This Saturday, we’re gathering together to do a special portrait photography workshop at the Lomography Gallery store here in NYC. If you bring a camera with manual exposure and a standard sized hot shoe, I’ll teach you how to create a better portrait no matter what the person may look like. It’s a skill that’s a lot more about using light, communication, and creative vision vs the gear.

Are you up for the challenge? Check out the details on our EventBrite page and sign up. It’s a ridiculously affordable price for what you’re getting.

Also be sure to check out our Kickstarter page.

April 24th: World Pinhole Day Workshop in NYC

Pinhole image

April 24th is World Pinhole Day–a day for all pinhole photographers to get out there and shoot in celebration of the old school format!

Right here in NYC, The Phoblographer is teaming up with Lomography for our very own World Pinhole Day Celebration with a cool photowalk. If you’ve never shot pinholes, have shot them and want to do them in a more social space, then sign up!

The workshop/photowalk/course gives you:

  • A brief, in-person tutorial on pinhole photography
  • One roll of 120 film with development
  • You’ll be able to use the Diana F+ camera to do this, and Chris will teach you how
  • Personal instruction during the photowalk
  • A mini digital course packet

We’ll walk to a super fun location along the waterfront for shooting pinholes and when we’re all done we’ll head back to the Lomography gallery store. If you’d like, you’ll be able to submit your images to Chris for a personal critique.

Sign up here.

Review: Lomography Daguerreotype Achromat 2.9/64 Art Lens

Chris Gampat The Phoblographer Lomography DAGUERREOTYPE--ACHROMAT 2.9-64 ART LENS (1 of 8)ISO 2001-80 sec at f - 2.8

It’s not often that Lomography calls the press in before an announcement of theirs, but the new Lomography Daguerreotype Achromat 64mm f2.9 Art lens demands it. This is a first for Lomo: a lens designed on the daguerreotype methods vs the Petzval style. Like many of the company’s other lenses, this one isn’t about the sharpness, the pixel peeping, the MTF curve charts or any of that crap that doesn’t necessarily matter to the actual content of a photo. Instead, it’s about the look and the creative vision that you can create with it.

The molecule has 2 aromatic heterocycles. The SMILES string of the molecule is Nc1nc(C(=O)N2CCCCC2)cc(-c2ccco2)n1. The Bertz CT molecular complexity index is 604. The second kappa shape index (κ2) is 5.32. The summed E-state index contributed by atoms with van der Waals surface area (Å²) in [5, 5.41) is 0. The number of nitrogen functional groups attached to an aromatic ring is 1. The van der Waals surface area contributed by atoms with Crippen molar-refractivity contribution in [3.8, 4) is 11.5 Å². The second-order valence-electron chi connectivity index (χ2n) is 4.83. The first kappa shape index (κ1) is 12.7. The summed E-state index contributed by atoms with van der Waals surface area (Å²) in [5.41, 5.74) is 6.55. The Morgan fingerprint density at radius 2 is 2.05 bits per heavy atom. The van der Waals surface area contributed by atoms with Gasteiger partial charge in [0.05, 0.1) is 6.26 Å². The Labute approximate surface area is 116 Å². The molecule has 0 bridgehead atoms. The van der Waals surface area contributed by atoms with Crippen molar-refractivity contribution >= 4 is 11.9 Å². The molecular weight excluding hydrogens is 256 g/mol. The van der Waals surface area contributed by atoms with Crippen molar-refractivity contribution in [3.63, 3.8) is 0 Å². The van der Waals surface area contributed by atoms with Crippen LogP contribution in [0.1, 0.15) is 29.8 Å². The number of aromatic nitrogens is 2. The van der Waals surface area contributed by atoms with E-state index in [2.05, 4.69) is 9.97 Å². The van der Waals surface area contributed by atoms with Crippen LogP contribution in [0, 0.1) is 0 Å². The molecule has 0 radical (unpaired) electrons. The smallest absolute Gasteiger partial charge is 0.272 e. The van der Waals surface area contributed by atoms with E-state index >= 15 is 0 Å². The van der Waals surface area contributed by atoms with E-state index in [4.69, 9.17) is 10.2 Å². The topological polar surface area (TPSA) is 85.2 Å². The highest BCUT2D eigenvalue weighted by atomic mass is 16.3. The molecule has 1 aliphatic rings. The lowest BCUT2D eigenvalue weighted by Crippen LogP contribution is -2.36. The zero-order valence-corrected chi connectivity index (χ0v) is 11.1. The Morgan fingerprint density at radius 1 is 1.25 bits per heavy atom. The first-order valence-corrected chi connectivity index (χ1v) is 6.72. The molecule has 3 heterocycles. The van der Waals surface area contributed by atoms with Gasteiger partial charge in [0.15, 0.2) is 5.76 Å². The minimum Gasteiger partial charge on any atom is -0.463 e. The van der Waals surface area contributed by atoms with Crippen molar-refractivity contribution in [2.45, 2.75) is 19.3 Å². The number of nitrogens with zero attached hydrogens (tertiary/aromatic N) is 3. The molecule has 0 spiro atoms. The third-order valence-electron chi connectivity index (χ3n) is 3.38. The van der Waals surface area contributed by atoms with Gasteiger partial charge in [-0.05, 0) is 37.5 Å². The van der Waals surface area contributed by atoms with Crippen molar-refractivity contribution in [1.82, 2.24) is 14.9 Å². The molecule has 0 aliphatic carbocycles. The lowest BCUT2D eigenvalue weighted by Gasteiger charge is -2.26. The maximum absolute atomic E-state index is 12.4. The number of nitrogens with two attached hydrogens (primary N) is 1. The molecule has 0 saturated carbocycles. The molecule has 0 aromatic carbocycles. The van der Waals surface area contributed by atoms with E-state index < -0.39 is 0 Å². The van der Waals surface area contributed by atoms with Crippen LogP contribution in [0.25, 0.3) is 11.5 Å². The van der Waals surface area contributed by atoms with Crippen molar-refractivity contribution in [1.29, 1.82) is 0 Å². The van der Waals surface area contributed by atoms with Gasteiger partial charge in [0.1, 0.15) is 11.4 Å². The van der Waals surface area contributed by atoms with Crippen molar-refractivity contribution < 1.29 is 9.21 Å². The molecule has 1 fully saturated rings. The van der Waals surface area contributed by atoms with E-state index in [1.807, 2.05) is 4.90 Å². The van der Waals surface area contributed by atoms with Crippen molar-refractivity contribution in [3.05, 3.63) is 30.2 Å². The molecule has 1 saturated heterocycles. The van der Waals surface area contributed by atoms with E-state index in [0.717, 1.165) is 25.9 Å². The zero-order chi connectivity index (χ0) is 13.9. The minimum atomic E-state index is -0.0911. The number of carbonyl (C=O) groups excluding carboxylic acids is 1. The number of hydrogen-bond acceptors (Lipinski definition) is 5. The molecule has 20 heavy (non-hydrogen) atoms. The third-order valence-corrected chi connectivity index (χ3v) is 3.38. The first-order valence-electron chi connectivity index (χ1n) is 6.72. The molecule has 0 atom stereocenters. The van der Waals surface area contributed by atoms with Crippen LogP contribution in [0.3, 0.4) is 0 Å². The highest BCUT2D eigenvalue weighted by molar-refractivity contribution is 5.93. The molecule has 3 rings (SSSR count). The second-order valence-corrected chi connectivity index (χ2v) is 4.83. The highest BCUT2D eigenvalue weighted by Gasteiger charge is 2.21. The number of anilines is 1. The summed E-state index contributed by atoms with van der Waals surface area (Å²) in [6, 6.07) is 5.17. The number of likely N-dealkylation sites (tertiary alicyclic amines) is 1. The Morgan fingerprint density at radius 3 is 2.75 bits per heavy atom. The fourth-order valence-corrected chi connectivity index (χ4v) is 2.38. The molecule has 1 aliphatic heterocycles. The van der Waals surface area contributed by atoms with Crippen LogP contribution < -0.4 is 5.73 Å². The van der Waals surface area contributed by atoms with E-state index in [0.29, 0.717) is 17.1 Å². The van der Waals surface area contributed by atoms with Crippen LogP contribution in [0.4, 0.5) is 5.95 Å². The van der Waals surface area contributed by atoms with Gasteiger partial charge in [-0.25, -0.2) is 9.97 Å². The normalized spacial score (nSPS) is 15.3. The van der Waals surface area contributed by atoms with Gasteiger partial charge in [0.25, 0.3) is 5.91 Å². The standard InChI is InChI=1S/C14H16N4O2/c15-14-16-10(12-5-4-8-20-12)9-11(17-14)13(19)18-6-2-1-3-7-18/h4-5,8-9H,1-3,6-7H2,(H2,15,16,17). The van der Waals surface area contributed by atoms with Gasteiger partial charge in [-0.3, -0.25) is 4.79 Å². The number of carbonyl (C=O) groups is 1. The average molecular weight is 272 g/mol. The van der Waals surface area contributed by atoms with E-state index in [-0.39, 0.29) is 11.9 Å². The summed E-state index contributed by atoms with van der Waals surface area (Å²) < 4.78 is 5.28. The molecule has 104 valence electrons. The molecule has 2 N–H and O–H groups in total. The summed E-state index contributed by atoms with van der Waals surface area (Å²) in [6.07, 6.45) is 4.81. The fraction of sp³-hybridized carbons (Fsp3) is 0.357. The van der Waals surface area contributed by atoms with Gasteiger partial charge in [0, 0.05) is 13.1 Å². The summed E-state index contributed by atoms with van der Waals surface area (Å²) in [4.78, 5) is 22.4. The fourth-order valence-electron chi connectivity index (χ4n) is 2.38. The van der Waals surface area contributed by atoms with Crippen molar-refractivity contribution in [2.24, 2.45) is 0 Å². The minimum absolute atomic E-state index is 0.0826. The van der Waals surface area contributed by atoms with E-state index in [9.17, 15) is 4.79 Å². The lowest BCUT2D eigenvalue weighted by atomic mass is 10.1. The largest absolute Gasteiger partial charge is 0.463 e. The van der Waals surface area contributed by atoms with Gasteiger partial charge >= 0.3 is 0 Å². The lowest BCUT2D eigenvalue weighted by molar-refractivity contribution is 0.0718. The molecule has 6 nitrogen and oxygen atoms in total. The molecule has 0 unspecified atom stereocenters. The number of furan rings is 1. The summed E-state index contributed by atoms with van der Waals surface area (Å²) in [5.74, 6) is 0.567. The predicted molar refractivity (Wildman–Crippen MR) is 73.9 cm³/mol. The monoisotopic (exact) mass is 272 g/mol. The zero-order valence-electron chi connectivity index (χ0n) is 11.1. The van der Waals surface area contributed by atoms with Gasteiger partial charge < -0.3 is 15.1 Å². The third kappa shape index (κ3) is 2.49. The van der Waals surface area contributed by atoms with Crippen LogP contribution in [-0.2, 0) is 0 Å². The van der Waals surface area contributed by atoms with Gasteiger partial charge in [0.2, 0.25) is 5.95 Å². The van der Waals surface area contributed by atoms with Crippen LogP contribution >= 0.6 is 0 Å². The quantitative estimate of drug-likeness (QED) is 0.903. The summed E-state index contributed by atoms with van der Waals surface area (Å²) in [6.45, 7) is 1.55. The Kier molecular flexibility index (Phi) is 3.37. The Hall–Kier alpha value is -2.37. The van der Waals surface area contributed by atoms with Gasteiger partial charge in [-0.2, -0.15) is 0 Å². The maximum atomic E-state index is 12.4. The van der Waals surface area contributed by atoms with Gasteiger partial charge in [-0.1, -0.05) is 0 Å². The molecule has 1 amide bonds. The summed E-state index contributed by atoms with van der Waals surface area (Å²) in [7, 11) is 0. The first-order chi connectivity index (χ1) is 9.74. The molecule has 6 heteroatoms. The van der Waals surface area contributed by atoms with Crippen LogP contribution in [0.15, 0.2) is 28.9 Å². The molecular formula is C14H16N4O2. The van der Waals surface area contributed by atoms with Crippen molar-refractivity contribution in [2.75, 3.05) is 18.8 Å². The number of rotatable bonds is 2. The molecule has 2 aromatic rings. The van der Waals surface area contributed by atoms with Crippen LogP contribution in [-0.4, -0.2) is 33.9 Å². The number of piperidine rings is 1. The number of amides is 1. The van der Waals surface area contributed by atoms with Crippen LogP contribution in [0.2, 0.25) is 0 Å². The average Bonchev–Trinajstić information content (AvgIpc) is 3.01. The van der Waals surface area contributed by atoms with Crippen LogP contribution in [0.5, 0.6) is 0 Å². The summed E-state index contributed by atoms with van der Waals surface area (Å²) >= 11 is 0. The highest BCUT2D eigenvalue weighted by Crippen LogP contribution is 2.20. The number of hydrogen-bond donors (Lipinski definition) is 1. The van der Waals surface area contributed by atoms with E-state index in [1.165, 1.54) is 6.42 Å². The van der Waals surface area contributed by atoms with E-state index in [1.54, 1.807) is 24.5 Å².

Call it hipster, go ahead: but that probably means that this lens isn’t for you. This is a lens for the majority of the photography world– those that care more about capturing and creating an incredible moment.

So what’s so cool about this lens? Besides the uber-retro look and feel, Lomography decided to take the Waterhouse aperture system even further. You’ll get lots of normal apertures and a ton of specially spaced ones that change the look of the bokeh accordingly. This is super cool for video shooters and for still shooters doing studio portrait work, you’re bound to have fun with manual studio strobes.

Today, the company’s Kickstarter for the Achromat lens launches. For the past week, I’ve been working with the lens.

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Review: Lomography Jupiter 3+ 50mm f1.5 (M39 Screwmount/Leica M)

Chris Gampat The Phoblographer Lomography 50mm f1.5 Helios Zenit product photos (9 of 9)ISO 4001-50 sec at f - 4.0

While photographers who have used Helios lenses for years scoffed at the pricing of the Lomography 50mm f1.5, they didn’t take a lot of the new factors into consideration. This lens has an absolutely incredible build quality, smooth clickless aperture, absolutely wonderful colors, and it includes an adapter for Leica M cameras.

This lens is a manual focus optic with an f1.5 aperture, a small body size, and rangefinder coupling. If I haven’t said it enough already, it also has some of the absolute best build quality I’ve felt in years from a modern lens.

It’s fun–and for sure an excellent portrait lens. Despite its great image quality and fun uses, I’m still not sure that it’s a lens for everyone; much like most of Lomo’s products.